Behavioural problems and food

When giving nutritional advice, I usually like to begin on a positive note and suggest wholesome foods that people can add to their diet rather than immediately list all the no-no’s they should avoid. However, in the case of behavioural disorders, I am afraid my attitude is categorical. Some foods must be struck off the list, and some potentially offending foods should be omitted for a while to assess their effect; there is just no two ways about it. The brain, the control centre which governs our behaviour, should only be fed premium food to function optimally. Although certain individuals may not be affected by eating damaging foods (I doubt such individuals exist, but this is not the place to debate it), those who clearly suffer from behavioural problems should examine their menu very carefully. After all, your brain is what you are and you are what you eat. Even if changing your eating patterns does not solve your problem entirely, it is guaranteed to have a beneficial effect and to pave the way to a calmer, more balanced you.

So what would I remove from the menu if my child had a behavioural problem?

First and foremost, hydrogenated (trans-) fats. Over the last 20 years an increasing body of research has suggested that an imbalance of fatty acids in the diet is a strong contributing factor to learning and behavioural difficulties. A large part of your brain and nervous system is made of fatty tissue, and here, too, it’s the quality of fat that makes the difference. If damaged fats is what your brain is fed, then damaged fats are what it will be made of, pure and simple. Personally I believe that the widespread use of low quality, chemically treated, cheap hydrogenated fats in processed and convenience food shares a great deal of the blame for the phenomenal rise in the last 2 decades in behavioural difficulties and learning disorders.

None of us is immune to the dangerous effects of trans fats. Not only do they not contribute the beneficial fatty acids so needed for the proper functioning of our body and brain, they also positively damage them. Hydrogenated fats have been proven to be implicated with heart disease, stroke and cancer, and there is every reason to suspect that they strongly contribute to dyslexia, learning difficulties and autism. Those who already have a condition should be three times as careful. Cheap, mutant food makes for inferior, mutant performance.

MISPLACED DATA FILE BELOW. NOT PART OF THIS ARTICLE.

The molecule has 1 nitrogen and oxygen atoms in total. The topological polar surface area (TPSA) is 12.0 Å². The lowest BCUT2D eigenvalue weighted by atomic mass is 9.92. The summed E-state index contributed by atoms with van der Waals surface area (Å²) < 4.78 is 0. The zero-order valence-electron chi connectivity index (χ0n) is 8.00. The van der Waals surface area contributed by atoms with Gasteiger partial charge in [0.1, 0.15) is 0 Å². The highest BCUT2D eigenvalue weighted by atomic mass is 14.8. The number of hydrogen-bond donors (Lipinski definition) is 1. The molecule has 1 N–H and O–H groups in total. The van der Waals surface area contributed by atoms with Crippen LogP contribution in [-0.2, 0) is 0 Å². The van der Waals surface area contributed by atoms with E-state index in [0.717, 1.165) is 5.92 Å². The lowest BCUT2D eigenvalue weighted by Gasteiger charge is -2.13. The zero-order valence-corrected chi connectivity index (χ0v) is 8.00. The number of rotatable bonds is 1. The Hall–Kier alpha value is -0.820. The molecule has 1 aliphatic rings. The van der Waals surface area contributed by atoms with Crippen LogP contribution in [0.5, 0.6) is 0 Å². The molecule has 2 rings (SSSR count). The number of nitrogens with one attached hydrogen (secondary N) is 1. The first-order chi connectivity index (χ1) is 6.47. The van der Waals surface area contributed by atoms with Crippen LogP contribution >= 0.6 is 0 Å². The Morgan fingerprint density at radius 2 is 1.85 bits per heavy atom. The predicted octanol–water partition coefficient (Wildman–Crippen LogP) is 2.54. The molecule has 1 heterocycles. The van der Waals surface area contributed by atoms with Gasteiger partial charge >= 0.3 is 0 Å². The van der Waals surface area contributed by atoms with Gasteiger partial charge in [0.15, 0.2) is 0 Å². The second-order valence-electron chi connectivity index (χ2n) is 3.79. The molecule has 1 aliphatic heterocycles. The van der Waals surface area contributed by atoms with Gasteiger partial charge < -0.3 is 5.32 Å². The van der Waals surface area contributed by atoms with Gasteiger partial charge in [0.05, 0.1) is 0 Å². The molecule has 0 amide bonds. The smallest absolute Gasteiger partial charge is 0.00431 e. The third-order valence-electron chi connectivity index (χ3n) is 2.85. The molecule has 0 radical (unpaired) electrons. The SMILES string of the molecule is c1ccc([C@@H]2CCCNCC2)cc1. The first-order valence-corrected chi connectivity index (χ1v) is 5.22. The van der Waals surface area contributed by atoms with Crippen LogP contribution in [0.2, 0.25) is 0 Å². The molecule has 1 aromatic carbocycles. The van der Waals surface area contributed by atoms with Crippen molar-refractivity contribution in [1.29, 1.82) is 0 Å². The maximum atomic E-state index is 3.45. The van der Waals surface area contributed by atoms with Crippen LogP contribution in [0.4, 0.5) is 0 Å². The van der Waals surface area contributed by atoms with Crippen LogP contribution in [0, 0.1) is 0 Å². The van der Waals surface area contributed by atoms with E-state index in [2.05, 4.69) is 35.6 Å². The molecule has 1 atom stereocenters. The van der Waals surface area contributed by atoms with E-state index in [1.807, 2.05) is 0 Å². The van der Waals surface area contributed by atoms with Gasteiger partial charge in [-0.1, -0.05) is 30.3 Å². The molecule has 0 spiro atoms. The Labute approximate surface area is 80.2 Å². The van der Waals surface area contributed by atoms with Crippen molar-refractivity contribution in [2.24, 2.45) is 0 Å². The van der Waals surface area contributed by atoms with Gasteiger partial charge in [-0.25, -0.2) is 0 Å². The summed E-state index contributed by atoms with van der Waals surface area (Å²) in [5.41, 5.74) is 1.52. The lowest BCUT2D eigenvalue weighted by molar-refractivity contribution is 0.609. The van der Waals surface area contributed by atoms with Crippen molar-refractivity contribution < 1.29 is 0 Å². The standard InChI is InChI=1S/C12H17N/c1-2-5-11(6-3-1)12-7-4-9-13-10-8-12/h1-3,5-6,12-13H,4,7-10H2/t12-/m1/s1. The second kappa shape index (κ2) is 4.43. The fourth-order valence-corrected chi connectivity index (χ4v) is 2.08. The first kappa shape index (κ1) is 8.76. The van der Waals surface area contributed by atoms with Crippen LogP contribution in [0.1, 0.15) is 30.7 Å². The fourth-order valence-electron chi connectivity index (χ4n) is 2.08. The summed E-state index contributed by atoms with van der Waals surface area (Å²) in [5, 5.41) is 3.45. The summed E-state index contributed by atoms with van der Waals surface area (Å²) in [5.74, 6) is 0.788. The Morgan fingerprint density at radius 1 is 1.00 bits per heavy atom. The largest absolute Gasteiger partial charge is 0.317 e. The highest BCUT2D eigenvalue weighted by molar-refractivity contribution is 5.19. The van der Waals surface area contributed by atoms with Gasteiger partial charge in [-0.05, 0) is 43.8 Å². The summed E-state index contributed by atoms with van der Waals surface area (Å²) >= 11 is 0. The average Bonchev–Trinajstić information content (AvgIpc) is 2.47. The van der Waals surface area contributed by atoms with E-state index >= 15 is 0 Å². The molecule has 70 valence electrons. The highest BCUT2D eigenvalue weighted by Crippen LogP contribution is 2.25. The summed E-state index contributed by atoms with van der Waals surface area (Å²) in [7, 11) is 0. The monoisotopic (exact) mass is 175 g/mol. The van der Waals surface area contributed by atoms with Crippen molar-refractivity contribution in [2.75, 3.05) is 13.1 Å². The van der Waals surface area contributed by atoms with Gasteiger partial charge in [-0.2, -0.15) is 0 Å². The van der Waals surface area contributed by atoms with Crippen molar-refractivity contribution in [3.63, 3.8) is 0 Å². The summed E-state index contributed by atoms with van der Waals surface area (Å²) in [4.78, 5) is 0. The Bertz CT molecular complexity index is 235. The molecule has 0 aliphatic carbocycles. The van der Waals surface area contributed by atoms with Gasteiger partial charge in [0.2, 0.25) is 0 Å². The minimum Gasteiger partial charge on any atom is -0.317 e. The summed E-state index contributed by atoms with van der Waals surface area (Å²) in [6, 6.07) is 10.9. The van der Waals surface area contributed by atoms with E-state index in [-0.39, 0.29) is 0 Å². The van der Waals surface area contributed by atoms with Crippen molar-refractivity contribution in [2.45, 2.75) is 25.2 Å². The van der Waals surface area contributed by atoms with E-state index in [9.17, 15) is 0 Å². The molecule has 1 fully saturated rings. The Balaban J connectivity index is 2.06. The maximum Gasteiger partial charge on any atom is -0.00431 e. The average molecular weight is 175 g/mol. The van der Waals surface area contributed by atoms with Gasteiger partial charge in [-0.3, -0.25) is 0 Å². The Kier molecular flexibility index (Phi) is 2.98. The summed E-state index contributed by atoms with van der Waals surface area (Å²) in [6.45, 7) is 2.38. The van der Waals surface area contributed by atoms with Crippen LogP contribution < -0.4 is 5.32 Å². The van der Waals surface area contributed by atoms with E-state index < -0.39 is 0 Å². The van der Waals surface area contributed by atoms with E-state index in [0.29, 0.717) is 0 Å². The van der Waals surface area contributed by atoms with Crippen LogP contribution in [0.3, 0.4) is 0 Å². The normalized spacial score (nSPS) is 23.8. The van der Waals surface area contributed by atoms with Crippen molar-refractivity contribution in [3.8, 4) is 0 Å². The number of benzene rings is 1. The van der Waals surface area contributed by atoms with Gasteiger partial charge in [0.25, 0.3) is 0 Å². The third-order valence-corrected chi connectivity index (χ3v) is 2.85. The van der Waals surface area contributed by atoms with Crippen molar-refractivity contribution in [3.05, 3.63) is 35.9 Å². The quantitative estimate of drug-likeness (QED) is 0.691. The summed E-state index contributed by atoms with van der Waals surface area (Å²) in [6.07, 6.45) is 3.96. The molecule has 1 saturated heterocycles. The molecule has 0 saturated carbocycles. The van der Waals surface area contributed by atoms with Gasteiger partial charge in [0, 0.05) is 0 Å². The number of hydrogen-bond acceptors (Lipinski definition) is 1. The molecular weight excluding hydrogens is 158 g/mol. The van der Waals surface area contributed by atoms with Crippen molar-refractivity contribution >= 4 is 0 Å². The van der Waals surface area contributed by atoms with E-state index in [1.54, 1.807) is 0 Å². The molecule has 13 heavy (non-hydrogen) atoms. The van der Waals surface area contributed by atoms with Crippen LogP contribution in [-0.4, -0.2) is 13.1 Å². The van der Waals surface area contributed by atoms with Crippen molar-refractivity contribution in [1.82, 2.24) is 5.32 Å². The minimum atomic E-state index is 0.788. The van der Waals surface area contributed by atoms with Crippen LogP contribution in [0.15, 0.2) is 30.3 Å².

What should you do if you want to avoid trans fats? Stop buying processed and convenience foods and snacks (including the favourites, such as crisps, pizza and fries). If you want ready made food, buy organic or from a health store, where you can be sure the use of such fats is disallowed. Cook at home using organic, cold pressed oils – I’d use olive or safflower oil for heating and other oils in salads or at the end of cooking. If it sounds radical, it’s because it should be. The greater your problem, the more radical the approach.

Following closely in the footsteps of trans fats is sugar. The brain’s only fuel is glucose, which it requires in continuous, steady supply (see my article on ‘hypoglycaemia’). Sugar is a source of pure glucose with nothing added, so eating sugar is like having a strong shot of glucose directly into the brain. You reach a high quickly, the brain feasts for a short while, but as is the nature of things, highs are followed by unpleasant lows, which is when you need another quick sugary fix, and so on and so forth. If this sounds like a drug addiction, it’s because it is. Sugar is a drug with a very strong effect, particularly on susceptible individuals. The effects can range from tiredness and irritability to lack of concentration, nervousness, shakes, anxiety, manic and hyperactive behaviour through to sheer violence.